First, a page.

Throughout the last couple of years, Afro-Latino artists have discussed their identities as black people from Latin Caribbean nations and the colorism they faced as black people in their native countries.

This conversation was highlighted when Amara La Negra shared her experiences on The Breakfast Club and on Love & Hip Hop: Miami. Additionally, Cardi B who's of Dominican and Trinidadian descent, recently said she considers herself a black woman. Both of these artists have encountered backlash for their stance on their identity.

During a recent visit to Hot 97, Fat Joe echoed their sentiments and talked about Africa’s prominent influence on Caribbean music and its people. "All the music is African….let's speak about Latinos not being black. Latinos are black. In Cuba, at one time, there were eight million Cubans," he said.

"Five million, unfortunately, were slaves. Three million were actual Cubans, and they integrated and had babies,” he continued. “Same thing with Puerto Rico when you go to Loíza. You talk about Santeria, that came from the motherland, Africa. Sometimes, Latinos may even identify themselves with African and black culture more than black people. This ain't no crazy thing. Fat Joe ain't on crack. He knows what he talkin' 'bout."

Joe also commented on Brazil’s colonization by the Portuguese and how they're influenced by Africa. “The Portuguese colonized Brazil. Brazil is pretty much Africa but they speak Portuguese.”

Rosa Clemente, a Ph.D. candidate at UMass Amherst’s W.E.B. Du Bois Department of Afro-American Studies shared her thoughts on black identity in Latin America with The Huffington Post.  

"Afro-Latino is not about being black and Latino, Afro-Latina means to be a black Latina/Latino hence why the term Afro-Latino came about in the late ’70s," she said. "Since Latino is not a race, it's really not even an ethnic group, it is false to say that folks are black and Latino, we are racially black and then many refer to their ethnicity or i.e Afro-Boricua, Afro-Dominican."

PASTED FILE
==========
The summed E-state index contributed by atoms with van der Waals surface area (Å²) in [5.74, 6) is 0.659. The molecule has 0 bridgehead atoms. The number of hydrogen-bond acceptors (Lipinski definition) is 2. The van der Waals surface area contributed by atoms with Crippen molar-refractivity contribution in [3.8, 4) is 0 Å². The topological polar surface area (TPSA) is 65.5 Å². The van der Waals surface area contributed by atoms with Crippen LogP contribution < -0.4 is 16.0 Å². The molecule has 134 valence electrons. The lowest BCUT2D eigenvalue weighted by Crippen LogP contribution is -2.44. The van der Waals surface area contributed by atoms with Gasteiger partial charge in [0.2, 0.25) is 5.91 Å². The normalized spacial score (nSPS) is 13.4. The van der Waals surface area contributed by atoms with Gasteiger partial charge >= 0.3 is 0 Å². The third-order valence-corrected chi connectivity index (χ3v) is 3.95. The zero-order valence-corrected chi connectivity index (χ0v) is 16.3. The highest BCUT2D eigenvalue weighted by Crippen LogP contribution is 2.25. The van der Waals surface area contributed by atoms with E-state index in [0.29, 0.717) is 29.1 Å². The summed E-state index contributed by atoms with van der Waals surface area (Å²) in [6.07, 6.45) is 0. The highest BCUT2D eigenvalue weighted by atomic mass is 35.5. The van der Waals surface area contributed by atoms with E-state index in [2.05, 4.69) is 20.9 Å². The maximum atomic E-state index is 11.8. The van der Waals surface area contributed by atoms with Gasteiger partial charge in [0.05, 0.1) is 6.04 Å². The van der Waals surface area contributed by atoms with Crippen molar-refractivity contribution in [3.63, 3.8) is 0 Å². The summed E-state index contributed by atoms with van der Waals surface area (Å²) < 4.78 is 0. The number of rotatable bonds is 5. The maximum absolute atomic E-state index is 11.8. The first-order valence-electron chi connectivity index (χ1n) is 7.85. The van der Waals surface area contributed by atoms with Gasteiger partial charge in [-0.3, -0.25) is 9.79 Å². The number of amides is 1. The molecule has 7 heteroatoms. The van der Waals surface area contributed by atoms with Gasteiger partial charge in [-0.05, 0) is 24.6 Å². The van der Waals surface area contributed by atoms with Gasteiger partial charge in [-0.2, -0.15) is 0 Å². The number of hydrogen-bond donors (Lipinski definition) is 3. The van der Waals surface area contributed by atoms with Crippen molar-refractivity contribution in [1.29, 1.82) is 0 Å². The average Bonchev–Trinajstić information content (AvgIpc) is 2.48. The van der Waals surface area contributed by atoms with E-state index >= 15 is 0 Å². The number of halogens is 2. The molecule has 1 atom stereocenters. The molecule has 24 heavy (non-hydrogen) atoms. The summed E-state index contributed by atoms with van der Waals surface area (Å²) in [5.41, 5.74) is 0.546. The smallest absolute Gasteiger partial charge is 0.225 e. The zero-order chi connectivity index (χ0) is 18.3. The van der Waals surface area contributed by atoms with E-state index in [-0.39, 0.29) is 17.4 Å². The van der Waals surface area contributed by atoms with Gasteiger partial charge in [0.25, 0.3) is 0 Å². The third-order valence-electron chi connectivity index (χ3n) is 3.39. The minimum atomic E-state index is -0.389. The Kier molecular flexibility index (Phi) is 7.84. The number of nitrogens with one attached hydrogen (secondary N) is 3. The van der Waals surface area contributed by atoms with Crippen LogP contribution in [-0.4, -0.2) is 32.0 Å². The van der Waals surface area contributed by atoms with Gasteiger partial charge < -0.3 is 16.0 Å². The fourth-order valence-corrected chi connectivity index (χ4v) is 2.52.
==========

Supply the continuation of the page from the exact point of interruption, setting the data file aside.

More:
Watch the full interview on Hot 97 above.

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An attendee takes a photo of the instagram logo during a press event at Facebook headquarters on June 20, 2013 in Menlo Park, California. Facebook announced that its photo-sharing subsidiary Instagram will now allow users to take and share video.
Justin Sullivan/Getty Images

Instagram Restricts Promotion Of Body Enhancing Products From Users Under 18

Instagram is putting a limit on the amount of body enhancing products exposed to users under 18.

According to Buzzfeed News, the platform will restrict promotional posts that center around cosmetic surgery and weight loss products for minors. The monumental move was partly inspired by actress and body activist Jameela Jamil who previously called out celebrities like Cardi B and the Kardashian family who promote products like diet detox teas to their very young fans.

"We want Instagram to be a positive place for everyone that uses it and this policy is part of our ongoing work to reduce the pressure that people can sometimes feel as a result of social media," Instagram's public policy manager, Emma Collins said. She also noted that changes will also take place on Facebook.

Wow that was fast. This Kim Kardashian flat tummy shake post from January is now only accessible if you're logged into Instagram and listed as over-18. pic.twitter.com/67rEv4uqpJ

— Ryan Broderick (@broderick) September 18, 2019

Rumors have circulated around updates for some time. Others included the elimination of Instagram's "likes" algorithm.

Users will also have the ability to report any posts that do not follow the latest guidelines, as reported by CBS News. 

In a world that is heavily influenced by social media posts, this looks to be a step in the right direction for body positivity and acceptance. For her influence in the decision, Jamil stated "Facebook and Instagram [are] taking a stand to protect the physical and mental health of people online, sends an important message out to the world.

 

View this post on Instagram

 

THIS IS HUGE NEWS. @i_weigh are changing the world together. After a bunch of shouting, screaming, and petitioning... we have managed to get the attention of the people at the top, and they have heard us and want to protect us. And this is just the beginning of our efforts. As of now, if you’re under 18, you will no longer be exposed to any diet/detox products, and for all other ages; all fad products that have bogus, unrealistic claims will be taken down and easy to report. I’ve been working with Instagram all year towards this, who were amazing to deal with, and they expressed that they passionately care about creating a safer space for us all online. This happened so much faster than I expected and I’m so proud and happy and relieved. WELL DONE to the many people who have been working towards this huge change. This is a mass effort. This is an extraordinary win that is going to make a big difference. Influencers have to be more responsible. ❤️

A post shared by Jameela Jamil (@jameelajamilofficial) on Sep 18, 2019 at 10:08am PDT